Baker Fire in Silverado Canyon Area in Orange County, CA Forces Evacuations

By Zachary Stieber
Zachary Stieber
Zachary Stieber
Zachary Stieber covers U.S. and world news. He is based in Maryland.
October 6, 2013 Updated: July 18, 2015

The Baker Fire in the Silverado Canyon area, east of Irvine (Orange County) is up to 50 acres on Monday afternoon, and is 50 percent contained.

About 270 firefighters are battling the fire. Blackstar Canyon Road was closed to traffic in the area.

The fire is burning amid red flag (hot and dry) conditions after starting at about 10:10 a.m. PDT Sunday in a large mulch pile at Aguinaga Green Co in the 27900 block of Baker Canyon Road, fire officials said.

On Monday morning, the Orange County Fire Authority said via Facebook that the mulch fire is still burning. “Smoke is in the air. It may irritate people with asthma.”

Firefighters have contained 50 percent of the blaze, up from 20 percent on Sunday night and 40 percent on Monday morning.

“Crews are still watching the mulch fire,” said Capt. Steve Concialdi of the Orange County Fire Authority, reported the Orange County Register. “The cooler temperatures and higher humidity are helping.”

One firefighter was hospitalized with an ankle injury. A barn was damaged.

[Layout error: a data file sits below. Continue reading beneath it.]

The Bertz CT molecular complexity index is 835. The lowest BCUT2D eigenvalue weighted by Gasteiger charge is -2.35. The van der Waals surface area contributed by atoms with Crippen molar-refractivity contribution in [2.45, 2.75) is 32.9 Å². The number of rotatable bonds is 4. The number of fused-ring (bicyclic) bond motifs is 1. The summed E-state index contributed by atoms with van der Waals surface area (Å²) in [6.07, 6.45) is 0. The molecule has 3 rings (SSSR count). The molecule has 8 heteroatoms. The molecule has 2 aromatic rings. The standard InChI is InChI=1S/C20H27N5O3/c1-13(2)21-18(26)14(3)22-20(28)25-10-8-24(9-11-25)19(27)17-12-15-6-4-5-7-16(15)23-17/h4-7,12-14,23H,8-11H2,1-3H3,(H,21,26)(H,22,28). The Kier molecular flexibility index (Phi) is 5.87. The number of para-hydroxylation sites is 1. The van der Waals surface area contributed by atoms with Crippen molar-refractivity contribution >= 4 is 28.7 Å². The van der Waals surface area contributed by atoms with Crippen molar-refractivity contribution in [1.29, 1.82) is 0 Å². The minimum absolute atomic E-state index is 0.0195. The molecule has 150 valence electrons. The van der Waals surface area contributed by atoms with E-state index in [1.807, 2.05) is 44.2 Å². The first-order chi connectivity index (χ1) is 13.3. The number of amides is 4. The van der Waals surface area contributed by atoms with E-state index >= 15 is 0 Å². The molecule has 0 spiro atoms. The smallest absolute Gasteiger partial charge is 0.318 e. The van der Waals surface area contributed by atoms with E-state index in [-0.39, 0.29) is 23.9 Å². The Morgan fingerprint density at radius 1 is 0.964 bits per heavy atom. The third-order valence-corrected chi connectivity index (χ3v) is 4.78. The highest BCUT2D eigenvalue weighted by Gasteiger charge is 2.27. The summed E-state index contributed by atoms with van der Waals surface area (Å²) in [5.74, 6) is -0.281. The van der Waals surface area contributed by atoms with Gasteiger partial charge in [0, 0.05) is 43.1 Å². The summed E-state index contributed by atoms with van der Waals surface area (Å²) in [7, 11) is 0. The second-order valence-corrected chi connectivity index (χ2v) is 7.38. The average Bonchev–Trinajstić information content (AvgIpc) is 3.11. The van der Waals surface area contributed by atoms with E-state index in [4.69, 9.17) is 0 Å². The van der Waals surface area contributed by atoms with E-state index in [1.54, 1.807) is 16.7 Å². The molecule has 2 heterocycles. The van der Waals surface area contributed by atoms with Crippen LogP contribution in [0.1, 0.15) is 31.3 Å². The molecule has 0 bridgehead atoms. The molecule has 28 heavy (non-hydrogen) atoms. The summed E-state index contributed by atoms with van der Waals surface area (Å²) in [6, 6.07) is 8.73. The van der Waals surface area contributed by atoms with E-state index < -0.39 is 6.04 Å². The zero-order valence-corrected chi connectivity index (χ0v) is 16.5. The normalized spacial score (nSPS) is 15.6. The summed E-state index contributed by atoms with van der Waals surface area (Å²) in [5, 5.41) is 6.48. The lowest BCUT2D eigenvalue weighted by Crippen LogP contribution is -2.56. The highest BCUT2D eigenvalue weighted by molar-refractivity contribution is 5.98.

The fire could potentially grow to a couple hundred acres.

An evacuation center at El Modena HS 3920 E Spring St. in Orange County was established for residents impacted by the fire, but was shut down as of 9:15 p.m. PDT on Sunday.

Six homes in the Baker Canyon area, as well as the people in the RV Park, are under voluntary evacuations, Concialdi said via Twitter on Sunday at 5:51 p.m. Residents who evacuated are still not allowed back in to their homes.

Chay Peterson, a 52-year-old and a Silverado resident since 1987, told the Orange County Register that she remembers the 2007 fire that destroyed homes in Silverado.

“This sends some people into a semipanic mode and others into a heightened awareness,” she said.

On the other hand, Diana Good said that the fire didn’t seem that bad. 

“This is not so bad compared to (the fire from) three years ago,” Good said, referring to a similar fire in 2010. “We were out for two weeks with no way in because the fire went over the road. This one is localized, it’s not as windy and it’s on private property.”

Story developing; check back for updates. 

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Zachary Stieber
Zachary Stieber covers U.S. and world news. He is based in Maryland.